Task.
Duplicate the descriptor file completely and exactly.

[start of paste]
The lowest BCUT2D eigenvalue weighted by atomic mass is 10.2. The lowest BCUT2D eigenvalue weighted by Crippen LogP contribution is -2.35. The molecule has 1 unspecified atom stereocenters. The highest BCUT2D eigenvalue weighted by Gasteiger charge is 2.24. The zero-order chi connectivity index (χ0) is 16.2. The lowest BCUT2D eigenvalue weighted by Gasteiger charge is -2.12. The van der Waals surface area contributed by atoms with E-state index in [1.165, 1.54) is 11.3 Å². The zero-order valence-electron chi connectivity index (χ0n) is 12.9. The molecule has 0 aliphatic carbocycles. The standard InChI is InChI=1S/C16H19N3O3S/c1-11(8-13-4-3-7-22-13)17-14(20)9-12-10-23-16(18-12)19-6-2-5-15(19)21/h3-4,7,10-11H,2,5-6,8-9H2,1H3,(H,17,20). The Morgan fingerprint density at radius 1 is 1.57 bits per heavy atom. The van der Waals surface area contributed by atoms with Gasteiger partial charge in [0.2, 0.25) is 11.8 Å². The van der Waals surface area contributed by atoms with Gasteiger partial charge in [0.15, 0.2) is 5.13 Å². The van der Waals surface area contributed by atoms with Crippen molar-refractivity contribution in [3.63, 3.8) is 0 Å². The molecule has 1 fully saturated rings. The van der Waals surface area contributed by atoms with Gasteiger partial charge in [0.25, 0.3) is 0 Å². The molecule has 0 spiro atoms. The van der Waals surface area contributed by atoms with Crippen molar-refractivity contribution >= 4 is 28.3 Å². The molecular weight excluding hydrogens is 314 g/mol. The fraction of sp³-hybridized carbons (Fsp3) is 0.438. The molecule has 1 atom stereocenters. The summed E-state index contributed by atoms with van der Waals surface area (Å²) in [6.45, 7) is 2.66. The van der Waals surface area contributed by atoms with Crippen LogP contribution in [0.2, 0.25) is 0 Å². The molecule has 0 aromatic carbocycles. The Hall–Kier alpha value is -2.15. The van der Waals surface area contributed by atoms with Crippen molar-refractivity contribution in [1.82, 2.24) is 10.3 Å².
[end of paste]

The lowest BCUT2D eigenvalue weighted by atomic mass is 10.2. The lowest BCUT2D eigenvalue weighted by Crippen LogP contribution is -2.35. The molecule has 1 unspecified atom stereocenters. The highest BCUT2D eigenvalue weighted by Gasteiger charge is 2.24. The zero-order chi connectivity index (χ0) is 16.2. The lowest BCUT2D eigenvalue weighted by Gasteiger charge is -2.12. The van der Waals surface area contributed by atoms with E-state index in [1.165, 1.54) is 11.3 Å². The zero-order valence-electron chi connectivity index (χ0n) is 12.9. The molecule has 0 aliphatic carbocycles. The standard InChI is InChI=1S/C16H19N3O3S/c1-11(8-13-4-3-7-22-13)17-14(20)9-12-10-23-16(18-12)19-6-2-5-15(19)21/h3-4,7,10-11H,2,5-6,8-9H2,1H3,(H,17,20). The Morgan fingerprint density at radius 1 is 1.57 bits per heavy atom. The van der Waals surface area contributed by atoms with Gasteiger partial charge in [0.2, 0.25) is 11.8 Å². The van der Waals surface area contributed by atoms with Gasteiger partial charge in [0.15, 0.2) is 5.13 Å². The van der Waals surface area contributed by atoms with Crippen molar-refractivity contribution in [3.63, 3.8) is 0 Å². The molecule has 1 fully saturated rings. The van der Waals surface area contributed by atoms with Gasteiger partial charge in [0.25, 0.3) is 0 Å². The molecule has 0 spiro atoms. The van der Waals surface area contributed by atoms with Crippen molar-refractivity contribution >= 4 is 28.3 Å². The molecular weight excluding hydrogens is 314 g/mol. The fraction of sp³-hybridized carbons (Fsp3) is 0.438. The molecule has 1 atom stereocenters. The summed E-state index contributed by atoms with van der Waals surface area (Å²) in [6.45, 7) is 2.66. The van der Waals surface area contributed by atoms with Crippen LogP contribution in [0.2, 0.25) is 0 Å². The molecule has 0 aromatic carbocycles. The Hall–Kier alpha value is -2.15. The van der Waals surface area contributed by atoms with Crippen molar-refractivity contribution in [1.82, 2.24) is 10.3 Å².